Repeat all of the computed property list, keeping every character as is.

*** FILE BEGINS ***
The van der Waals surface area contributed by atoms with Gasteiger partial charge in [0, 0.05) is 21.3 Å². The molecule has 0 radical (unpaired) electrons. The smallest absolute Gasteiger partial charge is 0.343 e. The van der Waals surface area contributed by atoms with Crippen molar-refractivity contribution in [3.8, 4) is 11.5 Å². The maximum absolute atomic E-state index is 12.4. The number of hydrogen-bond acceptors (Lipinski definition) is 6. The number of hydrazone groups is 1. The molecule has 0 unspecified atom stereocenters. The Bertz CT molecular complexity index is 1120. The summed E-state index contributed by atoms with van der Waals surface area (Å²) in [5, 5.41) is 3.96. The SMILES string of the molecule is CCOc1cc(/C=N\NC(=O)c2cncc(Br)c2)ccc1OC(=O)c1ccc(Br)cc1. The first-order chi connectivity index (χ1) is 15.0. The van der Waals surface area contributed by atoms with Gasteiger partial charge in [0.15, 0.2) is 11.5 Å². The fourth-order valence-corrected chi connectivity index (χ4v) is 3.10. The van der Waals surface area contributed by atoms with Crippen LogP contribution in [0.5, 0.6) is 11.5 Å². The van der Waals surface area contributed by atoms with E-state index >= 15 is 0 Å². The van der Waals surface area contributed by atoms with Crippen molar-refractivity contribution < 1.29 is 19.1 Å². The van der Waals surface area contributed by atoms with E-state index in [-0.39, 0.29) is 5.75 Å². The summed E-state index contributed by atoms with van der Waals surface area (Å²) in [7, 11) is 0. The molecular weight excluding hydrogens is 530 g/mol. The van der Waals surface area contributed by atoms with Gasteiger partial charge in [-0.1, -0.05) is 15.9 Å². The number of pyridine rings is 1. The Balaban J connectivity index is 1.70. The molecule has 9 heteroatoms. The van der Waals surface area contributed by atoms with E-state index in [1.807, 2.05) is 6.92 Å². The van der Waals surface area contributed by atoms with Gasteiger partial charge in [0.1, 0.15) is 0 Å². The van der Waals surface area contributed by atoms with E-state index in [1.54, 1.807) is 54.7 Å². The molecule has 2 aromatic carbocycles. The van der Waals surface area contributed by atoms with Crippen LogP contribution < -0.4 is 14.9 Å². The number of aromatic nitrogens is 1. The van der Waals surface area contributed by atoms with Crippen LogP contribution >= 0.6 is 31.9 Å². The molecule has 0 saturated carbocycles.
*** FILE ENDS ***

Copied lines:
The van der Waals surface area contributed by atoms with Gasteiger partial charge in [0, 0.05) is 21.3 Å². The molecule has 0 radical (unpaired) electrons. The smallest absolute Gasteiger partial charge is 0.343 e. The van der Waals surface area contributed by atoms with Crippen molar-refractivity contribution in [3.8, 4) is 11.5 Å². The maximum absolute atomic E-state index is 12.4. The number of hydrogen-bond acceptors (Lipinski definition) is 6. The number of hydrazone groups is 1. The molecule has 0 unspecified atom stereocenters. The Bertz CT molecular complexity index is 1120. The summed E-state index contributed by atoms with van der Waals surface area (Å²) in [5, 5.41) is 3.96. The SMILES string of the molecule is CCOc1cc(/C=N\NC(=O)c2cncc(Br)c2)ccc1OC(=O)c1ccc(Br)cc1. The first-order chi connectivity index (χ1) is 15.0. The van der Waals surface area contributed by atoms with Gasteiger partial charge in [0.15, 0.2) is 11.5 Å². The fourth-order valence-corrected chi connectivity index (χ4v) is 3.10. The van der Waals surface area contributed by atoms with Crippen LogP contribution in [0.5, 0.6) is 11.5 Å². The van der Waals surface area contributed by atoms with E-state index >= 15 is 0 Å². The van der Waals surface area contributed by atoms with Crippen molar-refractivity contribution < 1.29 is 19.1 Å². The van der Waals surface area contributed by atoms with E-state index in [-0.39, 0.29) is 5.75 Å². The summed E-state index contributed by atoms with van der Waals surface area (Å²) in [7, 11) is 0. The molecular weight excluding hydrogens is 530 g/mol. The van der Waals surface area contributed by atoms with Gasteiger partial charge in [-0.1, -0.05) is 15.9 Å². The number of pyridine rings is 1. The Balaban J connectivity index is 1.70. The molecule has 9 heteroatoms. The van der Waals surface area contributed by atoms with E-state index in [1.807, 2.05) is 6.92 Å². The van der Waals surface area contributed by atoms with Gasteiger partial charge in [0.1, 0.15) is 0 Å². The van der Waals surface area contributed by atoms with E-state index in [1.54, 1.807) is 54.7 Å². The molecule has 2 aromatic carbocycles. The van der Waals surface area contributed by atoms with Crippen LogP contribution < -0.4 is 14.9 Å². The number of aromatic nitrogens is 1. The van der Waals surface area contributed by atoms with Crippen LogP contribution >= 0.6 is 31.9 Å². The molecule has 0 saturated carbocycles.